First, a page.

So I just setup a new blog for myself, and after looking at the numerous options for publishing content on the web, I decided a static site would suit my needs best. I don’t imagine this site will grow to large numbers, and I don’t plan on hosting huge amounts of media (big pictures and large video files). Plus I’ve dealt with WordPress enough to know that I don’t want to stray anywhere near that beast of a CMS. But mostly, being the programmer that I am, I find managing a simple repository with files containing all of the necessary information for this site much easier than throwing everything into a database and tweaking the inner workings of that. Operating Systems are better suited to handle files and folders rather than databases.

So after searching around on the Internet to find the static site generator that was simple enough that I could comprehend how everything works behind the scenes (I like exploring how things work), I settled on Jekyll. Hugo was a close second but I decided I wanted to get some exposure to Ruby over Go. That and GitHub has first class support of Jekyll sites and will publish them for you.

I did however, want a snazzy domain name for my site, and since most people in tech need a web presence, I decided to purchase my own. I didn’t need any hosting package (thanks GitHub), so I purchased a domain name from NameCheap. About $50 for 5 years. Not too bad.

With a domain name and hosting through GitHub, I was ready to go. All I had to do was install Ruby and Jekyll, and publish my repository to GitHub. With the help of several guides, I able to set up this site exactly how I wanted to. I followed these guides in roughly the steps outlined:

  1. Setup Jekyll to create a site on my local PC.
  2. Publish the repository to GitHub (I don’t have a guide for this step, since I’ve published several repositories to GitHub before). By default, GitHub uses the master branch. I also published an identical gh-pages branch which I chose to host from.
  3. Enable GitHub Pages to host the gh-pages branch of the repo.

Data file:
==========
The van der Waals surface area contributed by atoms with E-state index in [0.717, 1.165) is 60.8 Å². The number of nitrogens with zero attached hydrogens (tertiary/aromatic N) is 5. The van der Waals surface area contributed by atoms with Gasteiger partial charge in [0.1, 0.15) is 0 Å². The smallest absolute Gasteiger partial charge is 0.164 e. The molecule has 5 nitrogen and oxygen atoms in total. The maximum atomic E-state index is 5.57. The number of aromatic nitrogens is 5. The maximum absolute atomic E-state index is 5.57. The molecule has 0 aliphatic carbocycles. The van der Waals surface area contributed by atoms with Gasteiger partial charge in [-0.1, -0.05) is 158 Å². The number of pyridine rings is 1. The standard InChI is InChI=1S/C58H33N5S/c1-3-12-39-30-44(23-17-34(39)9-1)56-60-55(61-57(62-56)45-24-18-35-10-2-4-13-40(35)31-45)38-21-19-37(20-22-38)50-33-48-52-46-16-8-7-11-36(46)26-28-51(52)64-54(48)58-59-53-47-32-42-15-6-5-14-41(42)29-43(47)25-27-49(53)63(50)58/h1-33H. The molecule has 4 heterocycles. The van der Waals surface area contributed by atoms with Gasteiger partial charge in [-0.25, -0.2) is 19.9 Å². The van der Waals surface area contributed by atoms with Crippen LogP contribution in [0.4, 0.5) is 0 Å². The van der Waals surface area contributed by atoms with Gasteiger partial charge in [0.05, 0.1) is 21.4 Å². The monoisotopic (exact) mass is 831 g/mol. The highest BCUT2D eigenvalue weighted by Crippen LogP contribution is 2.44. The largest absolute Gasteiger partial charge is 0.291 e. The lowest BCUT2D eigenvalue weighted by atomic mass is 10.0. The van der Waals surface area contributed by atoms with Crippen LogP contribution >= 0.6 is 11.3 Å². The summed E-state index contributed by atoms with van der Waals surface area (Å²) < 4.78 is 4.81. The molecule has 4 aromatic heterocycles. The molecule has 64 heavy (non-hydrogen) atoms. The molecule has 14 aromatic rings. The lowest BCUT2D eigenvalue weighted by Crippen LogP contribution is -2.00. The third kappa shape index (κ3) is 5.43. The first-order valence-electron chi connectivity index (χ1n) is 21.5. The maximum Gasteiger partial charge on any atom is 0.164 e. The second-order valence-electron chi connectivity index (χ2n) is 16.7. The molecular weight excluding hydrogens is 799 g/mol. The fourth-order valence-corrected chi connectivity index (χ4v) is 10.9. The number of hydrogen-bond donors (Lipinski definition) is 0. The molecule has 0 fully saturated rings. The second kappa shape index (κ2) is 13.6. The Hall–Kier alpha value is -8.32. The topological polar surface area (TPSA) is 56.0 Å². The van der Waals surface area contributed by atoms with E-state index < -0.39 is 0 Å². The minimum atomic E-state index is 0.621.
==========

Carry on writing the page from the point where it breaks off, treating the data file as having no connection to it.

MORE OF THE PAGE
4. Create a CNAME Record with NameCheap to point to the static site. I only needed to create the CNAME record; I didn’t create any other records in this tutorial.

After I got the generic site to show up, I wanted to integrate some continuous integration steps into my site. Travis CI has first class support for continuous integration of GitHub repositories, so it naturally made sense to include that. Thankfully, Jekyll includes a great tutorial to setup continuous integration with Travis CI.

Windows Note: the htmlproofer gem needs libcurl.dll to run successfully. It does not come prepackaged with the gem. To solve this, I downloaded curl for Windows and moved the file libcurl.dll to C:/Ruby24-x64/bin. This will allow the local execution of the CI script.

With that, I had a properly functioning static site configured, with a custom domain and continuous integration set up.

  • Website Source: GitHub
  • Domain Name: NameCheap
  • Hosting: GitHub Pages
  • Continuous Integrations: Travis CI

Some Time Later

I discovered Netlify, which provides free hosting of static sites (similar to GitHub) and it contains its own continuous integration system. Although I already have a functional static site, I decided to switch over to Netlify hosting and continuous integration. I am a fan of using fewer services when possible so that I don’t forget about all the places that I need to visit to maintain my site.

To transition the previous site over to Netlify, I needed to first disable hosting via GitHub Pages. This was as simple as removing the CNAME file and deleting entries from the settings tab of the repository. Once I did that, I signed up with Netlify (via GitHub), and created a site for my repository. Finally, I updated the CNAME record at NameCheap to point to the Netlify URL rather than the GitHub pages URL.

I also needed to update the Continuous integration from using Travis CI to using Netlify’s built in CI. Also, while the short tutorial to set up CI is nice, it lacks a few resources that are important to modern build systems: separate environments, dependency-based builds, and better automated testing. However, since it is easier to develop locally than test via pushing to the remote, I want to be able to run the complete set of tests both locally and when I push. Therefore, I want to introduce Rake as a better build system.

Rather than use a bash script to kick off the continuous integration, I now use rake deploy as my deployment. After updating the build command with Netlify, I have a full site up and running.

  • Website Source: GitHub
  • Domain Name: NameCheap
  • Hosting: Netlify
  • Continuous Integration: Netlify